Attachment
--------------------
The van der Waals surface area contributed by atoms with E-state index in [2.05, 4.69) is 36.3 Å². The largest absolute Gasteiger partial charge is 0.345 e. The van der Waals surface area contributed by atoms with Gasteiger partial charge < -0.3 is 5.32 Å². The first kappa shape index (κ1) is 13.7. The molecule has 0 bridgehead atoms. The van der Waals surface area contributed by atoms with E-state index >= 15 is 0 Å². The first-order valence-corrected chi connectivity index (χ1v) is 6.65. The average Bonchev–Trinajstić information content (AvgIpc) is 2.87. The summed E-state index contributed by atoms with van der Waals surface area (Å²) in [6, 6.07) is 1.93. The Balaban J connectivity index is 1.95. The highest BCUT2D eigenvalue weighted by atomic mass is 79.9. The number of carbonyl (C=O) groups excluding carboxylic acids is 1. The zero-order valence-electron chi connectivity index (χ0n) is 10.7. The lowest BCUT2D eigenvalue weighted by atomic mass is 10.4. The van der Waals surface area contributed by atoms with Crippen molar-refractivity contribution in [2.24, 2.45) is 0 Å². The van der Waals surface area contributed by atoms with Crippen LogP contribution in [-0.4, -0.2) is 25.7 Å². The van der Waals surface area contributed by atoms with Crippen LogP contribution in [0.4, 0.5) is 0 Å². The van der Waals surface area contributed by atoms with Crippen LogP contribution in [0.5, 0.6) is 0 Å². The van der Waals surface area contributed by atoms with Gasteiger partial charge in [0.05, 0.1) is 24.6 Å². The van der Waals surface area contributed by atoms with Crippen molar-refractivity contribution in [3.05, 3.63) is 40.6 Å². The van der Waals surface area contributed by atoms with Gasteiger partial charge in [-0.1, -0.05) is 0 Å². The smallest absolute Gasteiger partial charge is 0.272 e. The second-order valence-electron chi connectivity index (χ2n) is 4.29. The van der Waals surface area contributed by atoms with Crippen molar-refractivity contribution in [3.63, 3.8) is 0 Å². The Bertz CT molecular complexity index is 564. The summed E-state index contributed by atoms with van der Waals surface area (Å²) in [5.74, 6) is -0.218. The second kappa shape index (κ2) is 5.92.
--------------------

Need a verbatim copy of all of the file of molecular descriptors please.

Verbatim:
The van der Waals surface area contributed by atoms with E-state index in [2.05, 4.69) is 36.3 Å². The largest absolute Gasteiger partial charge is 0.345 e. The van der Waals surface area contributed by atoms with Gasteiger partial charge < -0.3 is 5.32 Å². The first kappa shape index (κ1) is 13.7. The molecule has 0 bridgehead atoms. The van der Waals surface area contributed by atoms with E-state index >= 15 is 0 Å². The first-order valence-corrected chi connectivity index (χ1v) is 6.65. The average Bonchev–Trinajstić information content (AvgIpc) is 2.87. The summed E-state index contributed by atoms with van der Waals surface area (Å²) in [6, 6.07) is 1.93. The Balaban J connectivity index is 1.95. The highest BCUT2D eigenvalue weighted by atomic mass is 79.9. The number of carbonyl (C=O) groups excluding carboxylic acids is 1. The zero-order valence-electron chi connectivity index (χ0n) is 10.7. The lowest BCUT2D eigenvalue weighted by atomic mass is 10.4. The van der Waals surface area contributed by atoms with Crippen molar-refractivity contribution in [2.24, 2.45) is 0 Å². The van der Waals surface area contributed by atoms with Crippen LogP contribution in [-0.4, -0.2) is 25.7 Å². The van der Waals surface area contributed by atoms with Crippen LogP contribution in [0.4, 0.5) is 0 Å². The van der Waals surface area contributed by atoms with Crippen LogP contribution in [0.5, 0.6) is 0 Å². The van der Waals surface area contributed by atoms with Gasteiger partial charge in [0.05, 0.1) is 24.6 Å². The van der Waals surface area contributed by atoms with Crippen molar-refractivity contribution in [3.05, 3.63) is 40.6 Å². The van der Waals surface area contributed by atoms with Gasteiger partial charge in [-0.1, -0.05) is 0 Å². The smallest absolute Gasteiger partial charge is 0.272 e. The second-order valence-electron chi connectivity index (χ2n) is 4.29. The van der Waals surface area contributed by atoms with Crippen molar-refractivity contribution in [3.63, 3.8) is 0 Å². The Bertz CT molecular complexity index is 564. The summed E-state index contributed by atoms with van der Waals surface area (Å²) in [5.74, 6) is -0.218. The second kappa shape index (κ2) is 5.92.